My teaching career began 26 years ago as a means to an end. Unexpectedly, it became a lifelong passion. Having been an engineer for seven years, I resigned my job to take care of my baby girl but took a part-time job teaching to "make ends meet." To my great surprise, teaching took me out of myself and my worries and propelled me into the world of mentoring and focusing on the needs of others. Nothing I had ever done gave me the same sense of satisfaction and pure joy as when the "light bulbs" of understanding started to turn on in my students. I had found my niche.
It was not unusual for me to leave an engineering class to go teach a developmental math class and then move on to trigonometry or calculus. I found all the classes fascinating. Incorporating the methods I learned while pursing my PhD into all my classes, I listen to and watch the students carefully and adapt my presentation "on the fly" to be a better fit. I use toys and commonplace objects, like staplers, to provide visual cues and demonstrate theory. Often, I serve as the presentation visual as I allow students to "tell me where to go" as we graph.
My engineering background and teaching experience provide me with many real-world examples that help students grasp the material and see where they are, indeed, going to "use that." I feel strongly that students should always see a practical use of whatever they are learning. For example, in engineering statics where the students learn about forces in support structures, they build cardboard furniture. I work very hard at keeping the students' interest and keeping them active in the learning process. I am not an "easy" teacher nor do I give "easy" tests. I credit my high retention rates—nearly 82 percent averaged across all my classes during the last three years—to the knowledge I have gained and the energy I expend in the classroom. My classes are always lively and full of fun.
In addition to teaching, I meet with students almost every day for tutoring and advising. I believe that students sense my genuine concern and appreciate how hard I am willing to work to help them. A student I didn't know came to my office and said, "You helped my friend last year and he told me that I should come to you for advice. That you would do whatever it takes." That made my day. Those times, when I can see that I helped a student achieve his goals, are the times that keep me going and inspire me to keep working harder to reach more students and help them attain their dreams, too.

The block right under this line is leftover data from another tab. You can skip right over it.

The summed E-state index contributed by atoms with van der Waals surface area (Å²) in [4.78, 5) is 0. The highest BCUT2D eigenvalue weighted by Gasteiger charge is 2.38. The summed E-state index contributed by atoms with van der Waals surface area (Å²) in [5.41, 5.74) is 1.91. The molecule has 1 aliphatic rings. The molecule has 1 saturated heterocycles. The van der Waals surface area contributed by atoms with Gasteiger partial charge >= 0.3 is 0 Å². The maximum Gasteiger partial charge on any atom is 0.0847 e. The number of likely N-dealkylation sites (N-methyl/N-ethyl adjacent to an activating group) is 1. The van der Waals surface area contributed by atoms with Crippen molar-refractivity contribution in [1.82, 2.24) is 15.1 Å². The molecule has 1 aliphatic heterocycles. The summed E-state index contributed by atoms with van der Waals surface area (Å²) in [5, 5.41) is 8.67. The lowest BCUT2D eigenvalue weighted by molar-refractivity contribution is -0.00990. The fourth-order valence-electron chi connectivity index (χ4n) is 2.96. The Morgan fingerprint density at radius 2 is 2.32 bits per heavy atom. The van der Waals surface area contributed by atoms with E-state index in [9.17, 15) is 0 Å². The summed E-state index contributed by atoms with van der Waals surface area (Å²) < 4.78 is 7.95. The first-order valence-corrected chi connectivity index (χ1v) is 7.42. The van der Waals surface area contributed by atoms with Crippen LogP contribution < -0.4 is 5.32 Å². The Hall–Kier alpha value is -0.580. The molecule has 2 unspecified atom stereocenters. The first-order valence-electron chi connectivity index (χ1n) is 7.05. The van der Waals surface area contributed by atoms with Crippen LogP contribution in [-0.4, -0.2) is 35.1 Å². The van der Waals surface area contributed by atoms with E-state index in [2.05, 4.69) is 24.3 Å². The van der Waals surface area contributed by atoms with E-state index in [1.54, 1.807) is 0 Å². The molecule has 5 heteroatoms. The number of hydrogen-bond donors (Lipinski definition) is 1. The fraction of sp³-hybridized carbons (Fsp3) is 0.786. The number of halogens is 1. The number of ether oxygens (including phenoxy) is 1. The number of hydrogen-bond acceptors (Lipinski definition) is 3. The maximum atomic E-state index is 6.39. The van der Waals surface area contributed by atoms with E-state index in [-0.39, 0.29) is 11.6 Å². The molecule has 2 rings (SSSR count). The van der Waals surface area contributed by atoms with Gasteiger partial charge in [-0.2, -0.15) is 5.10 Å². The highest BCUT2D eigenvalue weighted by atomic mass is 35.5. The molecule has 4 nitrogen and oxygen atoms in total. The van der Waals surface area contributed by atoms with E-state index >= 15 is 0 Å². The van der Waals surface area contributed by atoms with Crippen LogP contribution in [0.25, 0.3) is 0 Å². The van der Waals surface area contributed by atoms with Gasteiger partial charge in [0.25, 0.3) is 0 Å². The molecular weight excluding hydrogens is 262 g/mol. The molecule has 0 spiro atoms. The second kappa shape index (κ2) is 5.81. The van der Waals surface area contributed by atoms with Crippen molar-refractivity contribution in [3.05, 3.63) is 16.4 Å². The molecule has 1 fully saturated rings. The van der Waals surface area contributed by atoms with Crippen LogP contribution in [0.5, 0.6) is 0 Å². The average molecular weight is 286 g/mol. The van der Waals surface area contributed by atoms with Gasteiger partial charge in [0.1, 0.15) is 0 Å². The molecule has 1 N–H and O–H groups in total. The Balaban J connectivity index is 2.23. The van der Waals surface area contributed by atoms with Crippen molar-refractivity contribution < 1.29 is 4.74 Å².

As chair of both the engineering and math departments, I always watch for opportunities to assist students outside of the teacher/student relationship. Another highlight in my role as department chair is the revamping of the developmental math program and the creation of an award-winning math outreach center to provide tutoring and support for the students. Five years after its implementation, the center now provides more than 22,000 hour-long tutoring sessions during the year.
It is my personal belief that a fundamental need of mankind is to make a difference, to know that if you disappeared from the earth tomorrow, you would be missed and you would be remembered by someone you helped. I am passionate about helping students, and yet when I am asked to speak to new teachers, my conclusion is this: "You will never teach your students as much as they can teach you. I will never make as positive a difference in their lives as they have made in mine."
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